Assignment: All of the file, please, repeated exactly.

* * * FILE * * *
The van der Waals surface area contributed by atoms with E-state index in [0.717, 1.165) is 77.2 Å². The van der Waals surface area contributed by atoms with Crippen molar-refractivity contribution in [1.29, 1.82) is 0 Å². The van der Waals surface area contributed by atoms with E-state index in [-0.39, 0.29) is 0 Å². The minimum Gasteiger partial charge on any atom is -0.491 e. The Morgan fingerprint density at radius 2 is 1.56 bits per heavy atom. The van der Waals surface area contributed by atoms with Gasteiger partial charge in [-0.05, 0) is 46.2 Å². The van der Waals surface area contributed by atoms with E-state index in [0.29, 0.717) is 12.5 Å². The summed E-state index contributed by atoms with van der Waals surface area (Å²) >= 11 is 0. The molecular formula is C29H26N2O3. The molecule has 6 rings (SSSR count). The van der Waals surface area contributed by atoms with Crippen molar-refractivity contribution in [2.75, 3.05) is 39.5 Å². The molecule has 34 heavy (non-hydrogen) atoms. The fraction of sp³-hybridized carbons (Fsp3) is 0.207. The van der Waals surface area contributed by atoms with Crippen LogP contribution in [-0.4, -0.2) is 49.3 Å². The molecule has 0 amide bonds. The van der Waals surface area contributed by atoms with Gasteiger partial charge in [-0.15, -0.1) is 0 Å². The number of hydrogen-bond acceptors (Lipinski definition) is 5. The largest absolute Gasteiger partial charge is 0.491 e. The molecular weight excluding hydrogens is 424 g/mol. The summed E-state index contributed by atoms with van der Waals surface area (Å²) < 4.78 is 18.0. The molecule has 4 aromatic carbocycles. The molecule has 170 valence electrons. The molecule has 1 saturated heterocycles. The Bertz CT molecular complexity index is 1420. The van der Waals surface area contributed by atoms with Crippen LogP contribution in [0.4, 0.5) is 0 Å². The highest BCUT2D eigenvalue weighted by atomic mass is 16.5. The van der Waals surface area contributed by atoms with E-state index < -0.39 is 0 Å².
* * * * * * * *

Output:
The van der Waals surface area contributed by atoms with E-state index in [0.717, 1.165) is 77.2 Å². The van der Waals surface area contributed by atoms with Crippen molar-refractivity contribution in [1.29, 1.82) is 0 Å². The van der Waals surface area contributed by atoms with E-state index in [-0.39, 0.29) is 0 Å². The minimum Gasteiger partial charge on any atom is -0.491 e. The Morgan fingerprint density at radius 2 is 1.56 bits per heavy atom. The van der Waals surface area contributed by atoms with Gasteiger partial charge in [-0.05, 0) is 46.2 Å². The van der Waals surface area contributed by atoms with E-state index in [0.29, 0.717) is 12.5 Å². The summed E-state index contributed by atoms with van der Waals surface area (Å²) >= 11 is 0. The molecular formula is C29H26N2O3. The molecule has 6 rings (SSSR count). The van der Waals surface area contributed by atoms with Crippen molar-refractivity contribution in [2.75, 3.05) is 39.5 Å². The molecule has 34 heavy (non-hydrogen) atoms. The fraction of sp³-hybridized carbons (Fsp3) is 0.207. The van der Waals surface area contributed by atoms with Crippen LogP contribution in [-0.4, -0.2) is 49.3 Å². The molecule has 0 amide bonds. The van der Waals surface area contributed by atoms with Gasteiger partial charge in [-0.15, -0.1) is 0 Å². The number of hydrogen-bond acceptors (Lipinski definition) is 5. The largest absolute Gasteiger partial charge is 0.491 e. The molecular weight excluding hydrogens is 424 g/mol. The summed E-state index contributed by atoms with van der Waals surface area (Å²) < 4.78 is 18.0. The molecule has 4 aromatic carbocycles. The molecule has 170 valence electrons. The molecule has 1 saturated heterocycles. The Bertz CT molecular complexity index is 1420. The van der Waals surface area contributed by atoms with Crippen LogP contribution in [0.4, 0.5) is 0 Å². The highest BCUT2D eigenvalue weighted by atomic mass is 16.5. The van der Waals surface area contributed by atoms with E-state index < -0.39 is 0 Å².